"The specification should be clear, concise and complete."

"The drawings, in general, should show the quantity, extent and layout of the work, and ordinarily do not state the character, make or manufacturer of the material or equipment. It is therefore necessary that the specification describe in detail the character of the material or equipment, otherwise the cheapest material or equipment satisfying the description shown on the drawings may be furnished."

"Clear, concise, complete, and well coördinated drawings and specifications should secure fair and intelligent proposals, should eliminate vexatious extras and should eliminate also the necessity for verbal or supplementary written instructions."

"Eliminate all clauses that reflect indecision or lack of knowledge. Do not put anything in the specifications that will not be enforced to the letter."

"Use simple words. Do not use big words. Use nouns. Do not use pronouns. Use short sentences. Do not write long and involved sentences. Make the language a clear and concise expression of just what is meant. Give directions, not suggestions. Tell the Contractor what shall or shall not be done."
And then there is CSI

Does any of the above sound familiar? It's clear that CSI's founders didn't start from scratch, and it's likely at least some of them had references such as these in their offices. Even so, there seems to be a common thread of simple, practical reasoning in all of the specifying guides I've seen, and I suspect the rules did not originate in the construction industry. They are logical and reasonable, perhaps not for writing a novel, but for any type of technical writing used to convey information about a design concept to make it possible to build.

Even though CSI didn't create these rules, it expanded and clarified them, bringing a consistent, coordinated way of writing and interpreting specifications, based on AIA and EJCDC documents.


  1. Thanks for an interesting post. In real life it is clearly impossible for a single human to be able to "Eliminate all clauses that reflect indecision or lack of knowledge. Do not put anything in the specifications that will not be enforced to the letter." As a precaster I found that it took years to gain the knowledge needed to fully understand a single spec. I would panic if expected to competently read and understand the entire division 03. " A good training can be gained in two or three years of construction supervision, after which the specification writer should return to the office organization and enter the executive work of the office." is beyond understatement. Doesn't it drive specification writers crazy that they have responsibility for writing on technical subjects where they lack knowledge? How do spec writers feel with the disconnect?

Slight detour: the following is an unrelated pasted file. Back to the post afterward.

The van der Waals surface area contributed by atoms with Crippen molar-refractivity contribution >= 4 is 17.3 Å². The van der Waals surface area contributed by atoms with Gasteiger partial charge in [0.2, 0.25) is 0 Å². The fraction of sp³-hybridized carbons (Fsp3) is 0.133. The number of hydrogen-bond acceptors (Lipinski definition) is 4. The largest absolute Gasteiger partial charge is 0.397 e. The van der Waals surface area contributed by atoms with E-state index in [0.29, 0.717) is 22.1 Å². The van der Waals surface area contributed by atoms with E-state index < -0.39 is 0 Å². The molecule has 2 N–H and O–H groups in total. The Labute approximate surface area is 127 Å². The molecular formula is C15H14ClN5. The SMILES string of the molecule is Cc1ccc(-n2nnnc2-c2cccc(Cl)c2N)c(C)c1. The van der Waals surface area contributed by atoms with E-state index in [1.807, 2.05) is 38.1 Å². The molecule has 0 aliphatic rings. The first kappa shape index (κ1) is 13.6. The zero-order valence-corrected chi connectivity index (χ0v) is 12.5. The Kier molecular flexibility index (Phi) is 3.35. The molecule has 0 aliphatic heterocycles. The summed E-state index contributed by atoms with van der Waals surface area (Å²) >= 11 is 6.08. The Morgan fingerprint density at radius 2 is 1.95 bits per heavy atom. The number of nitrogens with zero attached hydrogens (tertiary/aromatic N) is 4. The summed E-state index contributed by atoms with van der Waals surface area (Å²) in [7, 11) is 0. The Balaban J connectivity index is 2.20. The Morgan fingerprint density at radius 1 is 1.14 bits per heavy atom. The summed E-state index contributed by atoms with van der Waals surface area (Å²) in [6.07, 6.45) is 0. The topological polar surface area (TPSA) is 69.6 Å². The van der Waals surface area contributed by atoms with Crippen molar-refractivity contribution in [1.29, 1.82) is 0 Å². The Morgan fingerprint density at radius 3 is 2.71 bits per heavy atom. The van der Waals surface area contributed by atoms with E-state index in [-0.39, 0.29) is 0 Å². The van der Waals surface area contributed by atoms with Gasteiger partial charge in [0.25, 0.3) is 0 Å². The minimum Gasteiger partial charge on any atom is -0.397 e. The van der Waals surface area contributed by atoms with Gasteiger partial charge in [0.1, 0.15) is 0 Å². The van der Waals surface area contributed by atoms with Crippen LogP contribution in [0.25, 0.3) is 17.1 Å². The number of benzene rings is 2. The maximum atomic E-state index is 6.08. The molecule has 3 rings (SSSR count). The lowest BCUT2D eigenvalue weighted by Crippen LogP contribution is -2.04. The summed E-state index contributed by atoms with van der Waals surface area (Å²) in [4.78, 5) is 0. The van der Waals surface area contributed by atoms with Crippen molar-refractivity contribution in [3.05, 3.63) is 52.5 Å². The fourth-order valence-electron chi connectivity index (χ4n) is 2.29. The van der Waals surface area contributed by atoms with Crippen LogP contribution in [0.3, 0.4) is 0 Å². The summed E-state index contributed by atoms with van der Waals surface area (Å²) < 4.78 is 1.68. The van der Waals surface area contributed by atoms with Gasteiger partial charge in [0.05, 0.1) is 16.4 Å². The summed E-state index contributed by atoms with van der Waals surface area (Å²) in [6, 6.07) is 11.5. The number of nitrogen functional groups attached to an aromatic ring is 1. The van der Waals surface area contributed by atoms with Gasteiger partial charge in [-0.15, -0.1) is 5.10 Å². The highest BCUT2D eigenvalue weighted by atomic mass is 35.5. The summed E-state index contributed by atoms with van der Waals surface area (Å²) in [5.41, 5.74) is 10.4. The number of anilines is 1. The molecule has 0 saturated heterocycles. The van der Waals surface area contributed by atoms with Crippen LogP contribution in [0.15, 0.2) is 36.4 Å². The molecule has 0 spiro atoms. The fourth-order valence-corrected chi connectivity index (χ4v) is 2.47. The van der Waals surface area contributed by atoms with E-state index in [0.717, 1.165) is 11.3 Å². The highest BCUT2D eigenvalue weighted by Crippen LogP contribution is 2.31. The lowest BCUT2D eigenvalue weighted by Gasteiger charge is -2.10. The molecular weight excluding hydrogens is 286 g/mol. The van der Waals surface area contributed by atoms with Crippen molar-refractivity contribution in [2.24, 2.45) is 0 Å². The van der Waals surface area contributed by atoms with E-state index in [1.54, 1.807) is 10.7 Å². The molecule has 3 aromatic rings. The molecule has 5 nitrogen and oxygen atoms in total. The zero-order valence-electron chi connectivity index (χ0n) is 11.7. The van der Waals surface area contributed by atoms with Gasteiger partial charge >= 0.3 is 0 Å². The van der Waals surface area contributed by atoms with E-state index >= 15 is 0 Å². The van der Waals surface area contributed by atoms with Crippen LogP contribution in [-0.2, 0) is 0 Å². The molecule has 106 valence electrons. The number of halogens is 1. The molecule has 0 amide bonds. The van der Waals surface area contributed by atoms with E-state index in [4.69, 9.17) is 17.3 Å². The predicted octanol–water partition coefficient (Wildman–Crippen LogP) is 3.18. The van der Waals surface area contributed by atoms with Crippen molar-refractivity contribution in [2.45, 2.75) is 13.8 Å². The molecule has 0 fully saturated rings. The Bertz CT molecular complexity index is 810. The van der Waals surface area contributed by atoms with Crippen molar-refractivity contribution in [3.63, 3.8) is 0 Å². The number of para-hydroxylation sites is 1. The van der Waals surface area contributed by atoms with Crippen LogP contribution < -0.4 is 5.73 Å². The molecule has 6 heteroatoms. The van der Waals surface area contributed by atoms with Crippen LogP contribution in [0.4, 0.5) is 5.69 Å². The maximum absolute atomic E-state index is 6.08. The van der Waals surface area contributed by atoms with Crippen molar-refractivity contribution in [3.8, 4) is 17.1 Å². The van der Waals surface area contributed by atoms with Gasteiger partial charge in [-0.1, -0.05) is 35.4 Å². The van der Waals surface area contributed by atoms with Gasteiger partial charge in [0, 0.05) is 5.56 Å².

1. Yes, Leo, it does drive us crazy! That was one of my favorite parts: several years in the drafting room, then a few years in the field. There's a reason there aren't many young specifiers.

      Many manufacturers' representatives, after telling me they have a hard time keeping up with their own products, ask how I can possibly know everything about everything in a project. Obviously, I can't. Specifiers rely on advice from reps and installers (I call them my go-to guys), and from each other. The longer I've been doing this, the more I realize I'll never know everything I need to know, and the proliferation of new products, new standards, code updates, and new regulations bring new challenges every day.

      Thanks for the comment!

      By the way, nice blog, at

    2. Well once again this festering sore of the industry has it's scab rubbed off by your excellant article and rightly so ( I first saw it republished today in the San Diego CSI Chapter newsletter). My personal hope is that "Technology" (and publicity of large lawsuit payouts) will allow us practitioners to transfer enough time from other parts of the construction "Process" to meaningfully address this issue in more than a piecemeal way. The schools know they need to do it but most of the knowledgable profs have died or retired, but that's another discussion. See you in Baltimore.... THX
      Thanks for keeping your sharp stick handy

    3. I think a couple of my profs were knowledgeable, but even so, there wasn't much technology when I was in school, mostly planning and presentation. However, I do not think the schools are aware of what they're leaving to chance.

      Look what Odysseus did with a sharp stick!